Can we hack health? Researchers and hackers come together to find out at #HealthHack

Watching GovHack grow to over 800 developers this past year was amazing (and it will be even more amazing this year!), however watching an event when it is just the sparkle in the eye of a small community is even more exciting.  Exciting because of the potential it has, the potential to change things in a way that only inspired people packed into a room can achieve.

I’ve no doubt that #HealthHack will go national next year, this kind of opportunity to bring scientists together with developers is just a brilliant insight.

The organizers, Maia, Fiona, Craig and Steve are spot on that their generation wants to be involved with science: not afraid of genetics, not afraid of large data, not afraid of health informatics, not afraid of asking, not afraid of offering solutions; they are a generation who views health as a problem that they are perfectly capable of solving.  There is no ivory tower keeping people out here, just open gardens of ideas and willingness!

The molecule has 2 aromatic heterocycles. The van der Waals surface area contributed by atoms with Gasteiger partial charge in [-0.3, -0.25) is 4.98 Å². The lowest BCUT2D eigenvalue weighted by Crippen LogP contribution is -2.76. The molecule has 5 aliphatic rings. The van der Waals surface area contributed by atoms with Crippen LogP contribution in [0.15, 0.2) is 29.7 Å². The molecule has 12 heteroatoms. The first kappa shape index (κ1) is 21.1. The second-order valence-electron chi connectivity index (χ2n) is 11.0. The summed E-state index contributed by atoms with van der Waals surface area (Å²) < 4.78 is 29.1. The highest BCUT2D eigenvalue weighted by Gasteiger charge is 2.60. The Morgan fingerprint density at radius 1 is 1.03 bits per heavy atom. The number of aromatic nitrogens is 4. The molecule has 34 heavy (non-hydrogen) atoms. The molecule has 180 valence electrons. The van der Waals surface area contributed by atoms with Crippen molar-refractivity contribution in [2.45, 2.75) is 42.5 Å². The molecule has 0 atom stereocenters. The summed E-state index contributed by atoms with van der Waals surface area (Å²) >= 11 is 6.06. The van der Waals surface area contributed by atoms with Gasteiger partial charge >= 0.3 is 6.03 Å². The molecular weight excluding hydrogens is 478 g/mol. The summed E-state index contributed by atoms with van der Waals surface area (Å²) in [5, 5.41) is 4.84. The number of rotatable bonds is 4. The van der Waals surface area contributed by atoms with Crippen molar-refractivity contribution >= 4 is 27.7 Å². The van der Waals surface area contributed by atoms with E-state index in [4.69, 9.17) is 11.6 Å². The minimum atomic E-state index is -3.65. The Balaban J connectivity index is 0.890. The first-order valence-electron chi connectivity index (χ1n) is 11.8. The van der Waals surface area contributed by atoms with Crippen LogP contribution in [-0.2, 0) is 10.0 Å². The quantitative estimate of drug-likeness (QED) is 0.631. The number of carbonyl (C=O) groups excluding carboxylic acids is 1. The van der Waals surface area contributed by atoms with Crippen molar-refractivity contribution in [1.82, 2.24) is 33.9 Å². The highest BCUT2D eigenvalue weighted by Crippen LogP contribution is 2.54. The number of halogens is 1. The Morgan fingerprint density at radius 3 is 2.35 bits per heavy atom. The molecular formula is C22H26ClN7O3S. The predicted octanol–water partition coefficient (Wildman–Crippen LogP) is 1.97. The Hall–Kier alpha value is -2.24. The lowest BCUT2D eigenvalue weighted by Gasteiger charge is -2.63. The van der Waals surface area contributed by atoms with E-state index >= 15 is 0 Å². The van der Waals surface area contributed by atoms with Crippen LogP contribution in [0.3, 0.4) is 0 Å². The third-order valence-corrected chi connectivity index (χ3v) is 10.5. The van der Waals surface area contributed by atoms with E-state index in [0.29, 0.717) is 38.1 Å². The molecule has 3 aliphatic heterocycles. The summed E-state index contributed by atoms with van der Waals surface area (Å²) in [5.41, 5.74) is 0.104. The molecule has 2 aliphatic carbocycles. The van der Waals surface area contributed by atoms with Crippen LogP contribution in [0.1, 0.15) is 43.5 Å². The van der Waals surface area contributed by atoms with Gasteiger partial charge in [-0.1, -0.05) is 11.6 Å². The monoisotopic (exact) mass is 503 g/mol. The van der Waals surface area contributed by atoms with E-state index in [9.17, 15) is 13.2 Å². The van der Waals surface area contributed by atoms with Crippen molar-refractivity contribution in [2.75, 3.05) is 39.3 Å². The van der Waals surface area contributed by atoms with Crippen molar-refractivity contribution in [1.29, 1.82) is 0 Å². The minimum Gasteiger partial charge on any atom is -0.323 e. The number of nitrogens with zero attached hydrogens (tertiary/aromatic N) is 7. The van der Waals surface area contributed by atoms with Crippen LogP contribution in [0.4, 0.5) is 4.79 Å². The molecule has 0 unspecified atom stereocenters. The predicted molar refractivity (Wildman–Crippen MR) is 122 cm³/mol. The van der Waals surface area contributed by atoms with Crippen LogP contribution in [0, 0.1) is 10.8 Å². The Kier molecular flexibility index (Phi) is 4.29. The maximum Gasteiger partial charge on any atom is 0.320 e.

“Everyone in the e-research sector knows that the only real way to produce useful software for researchers is to get developers and researchers working literally side by side” said Steve Bennett, research technologist at V3 Alliance. “But it’s easier said than done. Hack events like these are magic, both making the researcher part of the development team and developers part of the research team.”

With nothing more than the tools on their laptop (well and perhaps a little computing oomph from the cloud), this group sees no reason why the cure to cancer might spark in this very room (perhaps much like the secrets of our modern universe were discovered by a patent clerk doing physics in his spare time).

In short, keep an eye on #healthhack.  If you are a developer, you’ll be amazed what you can learn from a scientist, if you are a scientist you will be amazed what you will learn from a developer.  Two skill sets perfectly matched, (mark my words) this event is going to be big in the coming years!

A special shout out needs to go to Maia and Georgia  – fantastic effort and brilliant evangelists for how ‘open’ things should be done (dumplings were delicious and no hack should be without a beer fridge!).

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